(Note: this was originally posted in 2014 at my now-defunct gaming blog. Looking back, I feel that the analysis holds, or at least, does a good job explaining my experience with the system. All good? All good.) So in a move that I both totally support, and wonder at the motivation of, WOtC is giving away their “core” rules as a free .pdf download from their website. It makes sense for a lot of reasons – there’s a bunch of free D&D out there already, and they need to convince their core demographic to buy a new thing. I delved those depths, my friends. What follows are my thoughts.
Observation One: WotC has a very specific vision for what playing D&D looks like.
The .pdf starts off with a play example, which highlights something shown both in their examples, but also kind of explicit in their description of how to play: namely, a weirdly structured, call-and-response feel. Their “how to play” blurb outlines the following:
- The DM describes the environment
- The Players describe what they want to do
- The DM narrates the results of the adventurers’ actions
…this pattern holds whether the adventurers are cautiously exploring a ruin, talking to a devious prince, or locked in mortal combat against a mighty dragon. In certain situations, particularly combat, the action is more structured. p. 3; emphasis mine.
This idea is echoed throughout – now, it’s in the “what is D&D” section, so maybe they thought the experienced gamers would just skip it, but this sentiment shows up again in places; like the whole game is supposed to be more turn-based. Maybe I’m overreacting, but it kind of feels that way to me. One thing that I do like, is they’ve really drawn on their source material – all the “in-world” examples come from D&D fiction of various stripes – R.A. Salvatore, Margaret Weis & Elaine Cunningham all make appearances, and the overall tone is noticeably stronger for it; they really talk about the different D&D worlds a lot. Another thing, and I’ll get into this in a bit, is they seem to have decided what the “feel” of D&D is, and optimized for that. You know how in 3rd edition, 1st level feels really different from 6th, which is almost unrelated to 15th? I think we have more consistency here.
Observation Two: The designers wear their influences on their sleeves, but it’s one of those iron-on decals.
So, some indie games were played, they tried to streamline things. Some worked, some didn’t. You know how Monte Cook was originally brought on to design 5E, but left over creative differences? You can really see what he was trying to do if you look at Numenera; 5E very clearly feels similar, but misses the bits that make that system playable.
Basically, you make attribute checks. While this might be specific, like “make me a wisdom [perception] check,” it might also not. If this sounds like a trivial distinction, it really isn’t: skills are much squishier, and every character will have precious few. I mean that: the Rogue is awesome, because they get to be proficient in 4 whole skills! You also get 2 proficiencies from your background (you pick from pre-made backgrounds; these seem to give 2 skill proficiencies, language or tool proficiencies, and a negligible amount of gear). Proficiency is binary: you’re either proficient, or you’re not. If you ARE proficient, you get to add your proficiency bonus: see the next point for more on that.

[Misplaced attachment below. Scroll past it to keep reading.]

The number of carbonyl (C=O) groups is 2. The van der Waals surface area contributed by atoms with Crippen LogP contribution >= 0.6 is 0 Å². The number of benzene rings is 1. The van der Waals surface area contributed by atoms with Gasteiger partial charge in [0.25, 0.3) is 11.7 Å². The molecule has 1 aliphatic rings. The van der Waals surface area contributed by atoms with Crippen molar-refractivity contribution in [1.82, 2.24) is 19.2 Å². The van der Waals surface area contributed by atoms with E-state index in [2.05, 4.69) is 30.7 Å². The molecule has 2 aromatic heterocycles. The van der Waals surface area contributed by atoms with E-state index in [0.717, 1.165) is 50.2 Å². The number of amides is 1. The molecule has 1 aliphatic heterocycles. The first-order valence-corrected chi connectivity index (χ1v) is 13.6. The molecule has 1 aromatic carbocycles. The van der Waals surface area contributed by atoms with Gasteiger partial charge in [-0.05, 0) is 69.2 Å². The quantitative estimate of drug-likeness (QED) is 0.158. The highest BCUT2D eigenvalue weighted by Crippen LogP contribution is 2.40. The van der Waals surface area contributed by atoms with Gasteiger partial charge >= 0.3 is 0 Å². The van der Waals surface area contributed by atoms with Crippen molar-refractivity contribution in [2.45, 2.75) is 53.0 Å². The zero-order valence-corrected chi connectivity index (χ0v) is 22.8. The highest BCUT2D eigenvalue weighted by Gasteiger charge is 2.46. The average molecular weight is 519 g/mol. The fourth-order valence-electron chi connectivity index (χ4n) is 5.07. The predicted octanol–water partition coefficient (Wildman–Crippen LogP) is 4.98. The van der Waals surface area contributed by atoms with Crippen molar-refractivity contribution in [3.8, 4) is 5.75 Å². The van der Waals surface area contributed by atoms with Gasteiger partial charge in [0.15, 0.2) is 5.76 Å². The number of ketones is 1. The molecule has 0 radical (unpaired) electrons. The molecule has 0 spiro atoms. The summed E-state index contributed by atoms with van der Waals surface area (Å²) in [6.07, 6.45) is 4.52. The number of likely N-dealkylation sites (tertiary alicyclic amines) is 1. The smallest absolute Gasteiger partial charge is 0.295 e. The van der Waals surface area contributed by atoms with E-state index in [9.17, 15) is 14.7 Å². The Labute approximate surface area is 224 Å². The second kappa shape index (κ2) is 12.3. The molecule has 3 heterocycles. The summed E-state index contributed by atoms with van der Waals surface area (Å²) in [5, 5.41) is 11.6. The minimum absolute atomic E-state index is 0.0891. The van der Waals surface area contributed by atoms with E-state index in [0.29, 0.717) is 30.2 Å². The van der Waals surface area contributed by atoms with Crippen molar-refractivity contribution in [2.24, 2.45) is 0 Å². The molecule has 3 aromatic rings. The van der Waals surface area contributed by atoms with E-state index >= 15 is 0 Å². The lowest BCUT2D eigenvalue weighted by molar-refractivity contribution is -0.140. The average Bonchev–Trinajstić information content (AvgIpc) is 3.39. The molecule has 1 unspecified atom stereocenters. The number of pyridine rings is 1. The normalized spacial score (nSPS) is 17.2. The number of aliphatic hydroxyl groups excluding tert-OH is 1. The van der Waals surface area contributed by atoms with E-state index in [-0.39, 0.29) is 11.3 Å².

I do kind of like some of what they’ve done with spellcasting. Prepared casters get spell level slots based on level, which are separate from their spells memorized, which are equal to casting stat + character level. So, if I’m a 3rd level Cleric with a Wisdom of 16 (pretty good by their stat spreads), I’ve got 4 first-level, and 2 second-level slots, which I can use to cast any of my 6 memorized spells. That flexibility is pretty cool, and avoids “wasted” spell slots. It also allows you to cast spells in higher slots – so there’s no more Cure X wounds – it’s just cure wounds. Cast it in a higher slot for more effect. Same with Magic Missile, and a bunch of other spells. On the flip side, spells don’t scale anymore. Your level 3 fireball will always do the same damage; you need to spend a higher slot on it to scale it up. I’ve talked about how much I like the Advantage/Disadvantage mechanic before – it’s cool. Even if it has shown up before, I never ran into it, and it’s very core to the system here, which I like.
Observation Three: This is a game about people who fail.
So, remember your proficiency bonus? I never explained that, did I? It’s simple: it’s a scaling bonus, which starts at +2 at 1st level, and goes up to +6 at 20th. This is the bonus you get to add to doing stuff. Proficient with a skill? Add this bonus. Proficient with a weapon? Add this bonus. If not? Just roll D20+stat bonus. That’s it. That’s the game. No magic weapon scaling, no improving your skills; +2 to +6 in a D&D game where you can’t even buy an 18 in anything at character creation.